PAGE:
It's been a whopping 25 years since Steve Spielberg's last real children's film, when he disappointed children and adults alike with his Peter Pan re-imagining Hook. After a long period of going back and forth between monochromatic, Oscar-wary history lessons and crowd-pleasing blockbuster fare, Hollywood's most famous director is back trying to win the hearts of both children and parents as he did with one of his most celebrated movies, E.T.: The Extra-Terrestrial (1982), with a passion project he's been considering for some time. He also reunites with E.T. screenwriter Melissa Mathison (who sadly died last year) to bring the notoriously tricky world of Roald Dahl to the big screen.

Insomniac orphan Sophie (Ruby Barnhill) spends her nights either beneath her blanket pouring over books or roaming the halls of the orphanage looking for anything that may spark her interest. While up late one night, she shushes some drunks staggering home from the pub, only to glimpse the shadow of what looks like a giant hooded man. The figure gets closer and closer, until a giant hand reaches in through her window and whisks her and blanket both across the country. The mysterious monstrosity turns out to be a giant indeed, but a big, friendly one, played in motion capture by a wonderful Mark Rylance. The BFG is the runt of his litter in Giant Country, and is routinely bullied by the much bigger fellow giants that lurk on the land outside of his cave. The two outcasts will form a bond that will see their two worlds unite.

Brian Cosgrove's beloved animated film from 1989 was incredibly close to the book, and was said to be a personal favourite of Dahl's. Yet a faithful page-to-screen adaptation of a terrific piece of literature doesn't necessarily result in a good movie, and having watched the cartoon relatively recently, I didn't find it very entertaining. Spielberg's update also stays quite close to Dahl's text, and it suffers from the same saggy narrative as the much shorter movie that came before did. Anyone hoping to keep their children entertained for a couple of hours may find them getting restless, as Spielberg is happy to take his time exploring this strange land. It's a decision I applaud, but it doesn't excuse an incredibly slow middle-section, as the BFG introduces the world of dream-catching, snozzcumbers and the joys of farting to the precocious Sophie, complete with rambling monologues and existential pondering.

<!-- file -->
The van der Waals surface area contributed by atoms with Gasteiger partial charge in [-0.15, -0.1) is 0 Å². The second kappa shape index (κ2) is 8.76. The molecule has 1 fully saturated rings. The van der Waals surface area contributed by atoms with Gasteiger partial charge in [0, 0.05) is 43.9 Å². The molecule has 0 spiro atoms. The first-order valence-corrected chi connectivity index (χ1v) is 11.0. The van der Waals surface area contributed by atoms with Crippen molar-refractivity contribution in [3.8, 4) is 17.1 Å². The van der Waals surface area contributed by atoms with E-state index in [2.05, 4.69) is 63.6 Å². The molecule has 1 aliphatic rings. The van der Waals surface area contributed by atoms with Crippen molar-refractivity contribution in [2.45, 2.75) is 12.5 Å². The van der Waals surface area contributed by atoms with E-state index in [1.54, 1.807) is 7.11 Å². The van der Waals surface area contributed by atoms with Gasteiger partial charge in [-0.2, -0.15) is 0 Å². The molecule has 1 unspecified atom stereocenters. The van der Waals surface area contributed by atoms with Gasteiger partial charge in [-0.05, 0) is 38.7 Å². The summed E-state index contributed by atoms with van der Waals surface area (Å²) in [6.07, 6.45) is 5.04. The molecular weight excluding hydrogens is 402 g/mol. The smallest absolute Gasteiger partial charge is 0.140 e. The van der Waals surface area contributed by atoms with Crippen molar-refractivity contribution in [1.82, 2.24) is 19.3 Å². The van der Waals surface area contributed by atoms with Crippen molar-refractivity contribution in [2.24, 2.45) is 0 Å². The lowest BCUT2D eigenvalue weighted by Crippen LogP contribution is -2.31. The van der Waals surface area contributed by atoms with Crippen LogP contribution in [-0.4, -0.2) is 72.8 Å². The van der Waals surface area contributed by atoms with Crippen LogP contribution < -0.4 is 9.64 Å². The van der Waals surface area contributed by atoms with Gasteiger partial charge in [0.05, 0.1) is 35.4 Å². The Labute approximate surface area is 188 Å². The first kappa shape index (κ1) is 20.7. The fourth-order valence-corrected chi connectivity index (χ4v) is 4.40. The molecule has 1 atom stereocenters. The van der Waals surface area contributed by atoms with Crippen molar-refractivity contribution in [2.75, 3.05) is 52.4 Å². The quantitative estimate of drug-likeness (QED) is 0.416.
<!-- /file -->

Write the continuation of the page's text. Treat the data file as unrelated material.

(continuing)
There's also a noticeable reluctance to explore the darker areas of the book, with the giants (played like Cockney bouncers by the likes of Jemaine Clement and Bill Hader) failing to live up their names (Fleslumpeater, Bloodbottler, Bonecruncher). They instead come across as bullying buffoons and not the child-munching monsters they are meant to be. If there is one thing the film gets totally right, it is with the casting of Rylance, fresh off his Oscar win for Bridge of Spies (2015). The wonderful effects by Weta perfectly capture the warmth and innocence of his performance, and his line delivery is pitch- perfect. Spielberg also goes all-out with Dahl's bizarre finale, which sees Sophie recruit the Queen herself (Penelope Wilton) and her trusted butler Mr. Tibbs (Rafe Spall) in her fight against the evil giants of Giant Country. It's a truly weird climax, but it's the only consistently funny part of the movie. Not a total failure by any stretch of the imagination, but a somewhat rambling, timid effort to bring a difficult book to the screen.